Page images
PDF
EPUB
[ocr errors]

Bulletin 119

March, 1905 NEW HAMPSHIRE COLLEGE AGRICULTURAL EXPERIMENT STATION

FORESTRY I. The Value of Native Pine Seedlings. II. Experiments : Digging, Packing and Trans

planting III. Comparative Expense: Wild Seedlings vs.

Nursery Purchased Stock

[graphic][merged small][merged small]

NEW HAMPSHIRE COLLEGE

OF AGRICULTURE AND THE MECHANIC ARTS

DURHAM

[blocks in formation]

AGRICULTURAL EXPERIMENT STATION.

BOARD OF CONTROL.

Hox. JOHN G. TALLANT, Chairman, Pembroke.
CHARLES W. STONE, A. M., Secretary, East Andover.
HON. WARREN BROWN, Hampton Falls.
PRES. WILLIAM D. GIBBS, ex-officio, Durham.

STATION COUNCIL.

WILLIAM D. GIBBS, M. S., Director.

,
FRED W. MORSE, M. S., Chemist and Vice-Director.
FRANK WM. RANE, B. AG., M. S. Horticulturist.
FREDERICK W. TAYLOR, B. S., Agriculturist.
E. DWIGHT SANDERSON, M. S., Entomologist.
IVAN C. WELD, Dairy Manufactures.
EDWARD L. SHAW, B. S., Associate Agriculturist.
HARRY F. HALL, Associate Horticulturist.

ASSISTANTS.

JOHN C. BRIDWELL, B. S., Assistant Entomologist.
A. C. BLAISDELL, A. M., Assistant Chemist.
EDITH M. DAVIS, Purchasing Agent.
MABEL H. MEHAFFEY, Stenographer.

FORESTRY

COLLEGE OF A AGRICULTURE
UNIVERSITY OF CALIFORNIA

FORESTRY EXPERIMENTS

BY F. WM. RANE,
Professor of Horticulture and Forestry, New Hampshire College.

The object and purpose of this bulletin is to give the information which everybody in New England should have in regard to our native pine seedlings. We have been unable to find any literature on forestry sufficiently brief which, placed in the hands of a landowner, would enable him to go to work and do something by himself in a practical way. It was to give exactly this sort of information that Bulletins Nos. 95 and 106 were published. No. 95, “How to grow a forest from seed,'' was written with the purpose of giving the reader a general idea of forestry. Enough definite experimental data are found here so that a person can determine means, methods and expense.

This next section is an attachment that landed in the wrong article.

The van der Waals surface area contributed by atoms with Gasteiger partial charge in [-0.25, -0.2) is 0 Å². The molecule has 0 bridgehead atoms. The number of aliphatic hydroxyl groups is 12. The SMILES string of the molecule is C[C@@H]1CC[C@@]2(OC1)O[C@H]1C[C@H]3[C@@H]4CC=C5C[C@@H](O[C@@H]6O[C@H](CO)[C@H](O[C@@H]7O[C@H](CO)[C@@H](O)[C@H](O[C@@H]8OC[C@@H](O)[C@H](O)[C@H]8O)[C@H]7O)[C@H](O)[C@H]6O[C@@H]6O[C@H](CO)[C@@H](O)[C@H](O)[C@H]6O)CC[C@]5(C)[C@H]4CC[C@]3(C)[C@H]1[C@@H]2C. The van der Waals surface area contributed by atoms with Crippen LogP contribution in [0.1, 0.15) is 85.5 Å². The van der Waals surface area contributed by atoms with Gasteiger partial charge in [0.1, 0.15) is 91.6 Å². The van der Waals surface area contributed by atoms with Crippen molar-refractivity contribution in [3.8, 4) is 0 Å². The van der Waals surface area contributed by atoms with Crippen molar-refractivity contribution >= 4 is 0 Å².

No. 106, “How to make a beginning,” and “Waste lands; how to convert them into forests." This bulletin classifies our lands that would make valuable forests, but at present are practically worthless, and tells how to handle each so as to get forests started upon them.

Both of the above bulletins are the results of studying practical New England forestry conditons. The writer went directly into the woods in different parts of the state, made a study of different kinds of soils in which trees are and have been growing, secured definite data and facts from farmers themselves, observed trees growing in all stages and conditions, etc. The nature of what people wanted to know was also determined from letters of inquiry of the college, from inquiries when traveling about the state, and discussions at public agricultural meetings.

[graphic]

Fig. 2. Two years after the forest was cut. Fire kept out and slash allowed to rot. In fine condition for restocking.

Wild seedlings were set out here. Natural restocking in the background.

« PreviousContinue »